At Waimangu volcanic valley visitors see the world's youngest geothermal system. Understand the history and legacy while taking in the fascinating crater, hot springs and interesting plant life.
See the world famous campagne pool at this colourful geothermal area. Just a short 20 minute drive out of Rotorua visitors arrive at arguably the prettiest geothermal location.
Orakei Korako (The Hidden Valley):
Parts of the ‘Walking with Dinosaurs movie’ documentary were filmed here and it's not hard to see why with stunning landscapes. Lonely planet argues it is the best thermal area in New Zealand and one of the best in the world.
Lakes and rivers
Rotorua is surrounded by numerous breath-taking lakes which allows for plenty of activities on and around the water. On the water activities include; boat cruises, luxury yachts, paddleboarding, kayaking, fishing, rafting, jet boating and for something a bit different hop on board the Rotorua amphibious Duck Tour. Off the water there are stunning bush walks and cycling tracks. The sparkling lakes also provide a great base for many of the events that take place all year round , in particular marathons and boat races. discover the 18 lakes and three main rivers that the Te Arawa people treasure. The main lakes include; Lake Rotorua, Lake Tikitapu (Blue Lake), Lake Tarawera, Lake Rotomahana, Lake Okareka.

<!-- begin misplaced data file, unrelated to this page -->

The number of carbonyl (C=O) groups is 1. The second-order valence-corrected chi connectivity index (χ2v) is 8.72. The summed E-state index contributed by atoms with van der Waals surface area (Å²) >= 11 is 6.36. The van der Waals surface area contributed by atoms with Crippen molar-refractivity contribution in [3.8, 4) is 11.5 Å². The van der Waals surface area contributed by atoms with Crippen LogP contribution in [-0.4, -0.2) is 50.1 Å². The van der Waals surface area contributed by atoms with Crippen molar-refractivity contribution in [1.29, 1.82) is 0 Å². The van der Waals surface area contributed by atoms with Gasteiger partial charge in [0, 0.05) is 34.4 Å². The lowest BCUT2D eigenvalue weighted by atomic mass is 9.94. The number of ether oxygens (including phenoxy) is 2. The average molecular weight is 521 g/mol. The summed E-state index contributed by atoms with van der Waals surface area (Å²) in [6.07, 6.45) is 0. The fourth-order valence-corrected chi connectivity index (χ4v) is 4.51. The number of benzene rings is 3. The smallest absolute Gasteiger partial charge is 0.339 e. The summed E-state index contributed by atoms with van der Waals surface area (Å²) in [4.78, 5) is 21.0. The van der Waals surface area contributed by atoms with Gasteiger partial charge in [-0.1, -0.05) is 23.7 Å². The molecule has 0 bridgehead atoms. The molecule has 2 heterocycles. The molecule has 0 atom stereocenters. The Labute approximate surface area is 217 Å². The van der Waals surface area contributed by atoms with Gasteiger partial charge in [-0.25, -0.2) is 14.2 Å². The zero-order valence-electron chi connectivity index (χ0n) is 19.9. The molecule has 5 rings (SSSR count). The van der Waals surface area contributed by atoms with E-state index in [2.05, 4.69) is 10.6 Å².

Other Land based activities:
The unique Maori culture, lakes and geothermal activities make Rotorua a great destination but also the adventure activities. There is a lot of open space which has been converted into activities for all ages. Ride the mountain bike track through native bush and connect with nature at Redwoods tree top experience. The luge is also a popular activity for the family, if you aren’t up for these land-based sleds the gondola trip to the top is well worth it to see the views. Don’t miss seeing New Zealand's native kiwi and other interesting animals at Rainbow springs. For the adrenaline junkies ziplining through the forest is great fun. Rotorua has something for everyone.
New Zealand’s two largest cities are found in the North Island- Auckland City and Wellington City. Both cities have various activities on offer making it hard to decide where to start. A helicopter flight is the perfect activity to familiarise yourself with the area. With the help of the pilot guide you’ll have all the information you need to find the best spots when returning to ground. Learn about the history, culture and the countries environment while taking in the beauty of these cities from above. For the more adventurous don’t miss the Heli-Fishing or Heli-Surfing in Auckland city with Heletranz.
Tongariro National Park
The oldest national park in New Zealand, Tongariro is a popular hike for tourists but you can also catch a flight to the top. Enjoy aerial views of the stunning volcanic scenery, Lake Taupo and native bush then land on the snow at the top for another perspective of the diverse landscape. Boiling mud pools, emerald lakes, unique wildlife, culture and an active red crater are all reasons why this location is acknowledged by the United Nations Educational, Scientific and Cultural Organization (UNESCO) as a World Heritage site.